Murkowski hit the nail on the head. As Sen. Lisa Murkowski continues to promote her bipartisan energy bill, she used a case study close to her heart—Alaska. “Alaska is an energy producer for the rest of our country and for the rest of the world. That’s our legacy and our future because we are blessed with an abundance of resources that most states and countries can barely dream of,” Murkowski explained, “As we produce more of our natural resources, Alaskans will benefit significantly. New jobs will be created. New revenues will be generated for our state treasury. And local energy costs will decline sharply allowing Alaskans to keep more of their hard-earned money.” Headlamp couldn’t have said it better ourselves. We’re thrilled to hear Sen. Murkowski continually promote Alaska’s energy opportunities.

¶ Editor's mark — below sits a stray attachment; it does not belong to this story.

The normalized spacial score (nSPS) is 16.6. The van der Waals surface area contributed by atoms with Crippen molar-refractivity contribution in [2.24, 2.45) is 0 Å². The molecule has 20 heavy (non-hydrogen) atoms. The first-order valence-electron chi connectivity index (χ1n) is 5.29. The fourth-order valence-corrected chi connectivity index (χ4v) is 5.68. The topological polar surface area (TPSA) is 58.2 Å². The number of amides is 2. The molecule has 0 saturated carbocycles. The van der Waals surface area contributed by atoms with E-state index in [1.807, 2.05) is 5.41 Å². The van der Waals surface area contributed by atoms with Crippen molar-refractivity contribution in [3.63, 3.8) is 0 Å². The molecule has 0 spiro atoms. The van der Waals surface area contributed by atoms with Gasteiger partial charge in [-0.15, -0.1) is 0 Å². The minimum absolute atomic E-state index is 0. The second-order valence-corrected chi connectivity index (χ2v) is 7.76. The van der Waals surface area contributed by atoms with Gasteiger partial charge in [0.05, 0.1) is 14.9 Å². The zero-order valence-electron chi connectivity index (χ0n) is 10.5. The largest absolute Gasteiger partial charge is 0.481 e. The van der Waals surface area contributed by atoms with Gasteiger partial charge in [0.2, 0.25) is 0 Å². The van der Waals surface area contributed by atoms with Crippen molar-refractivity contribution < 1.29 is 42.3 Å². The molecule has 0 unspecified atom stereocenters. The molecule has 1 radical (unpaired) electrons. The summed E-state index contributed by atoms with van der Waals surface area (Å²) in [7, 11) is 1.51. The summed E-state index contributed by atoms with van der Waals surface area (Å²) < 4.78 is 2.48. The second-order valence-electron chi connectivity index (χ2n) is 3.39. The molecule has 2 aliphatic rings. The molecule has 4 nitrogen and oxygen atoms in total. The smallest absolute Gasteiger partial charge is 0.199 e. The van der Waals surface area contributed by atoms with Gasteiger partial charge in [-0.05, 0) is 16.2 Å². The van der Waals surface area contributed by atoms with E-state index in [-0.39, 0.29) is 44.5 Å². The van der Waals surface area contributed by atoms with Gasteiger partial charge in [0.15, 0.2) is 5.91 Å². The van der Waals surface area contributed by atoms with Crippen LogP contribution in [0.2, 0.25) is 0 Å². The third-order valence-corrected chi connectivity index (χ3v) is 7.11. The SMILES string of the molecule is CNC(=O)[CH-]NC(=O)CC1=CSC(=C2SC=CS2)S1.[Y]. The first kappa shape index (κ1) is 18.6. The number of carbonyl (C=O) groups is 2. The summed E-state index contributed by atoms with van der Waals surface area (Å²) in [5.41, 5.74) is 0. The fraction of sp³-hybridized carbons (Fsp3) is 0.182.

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First Reads

Walker’s oil tax credit bill seeks more transparency, fewer loopholes
Alaska Dispatch News, Alex DeMarban, February 3, 2016

Flake, Salmon introduce bill to split 9th Circuit court
Associated Press, February 3, 2016

Three pitches for closing state budget deficit with the Permanent Fund
Alaska Public Radio Network, Andrew Kitchenman, February 3, 2016

Walker administration submits supplemental request
Associated Press, February 4, 2016

Murkowski touts Alaska benefits in bipartisan legislation
Homer Tribune, February 2, 2016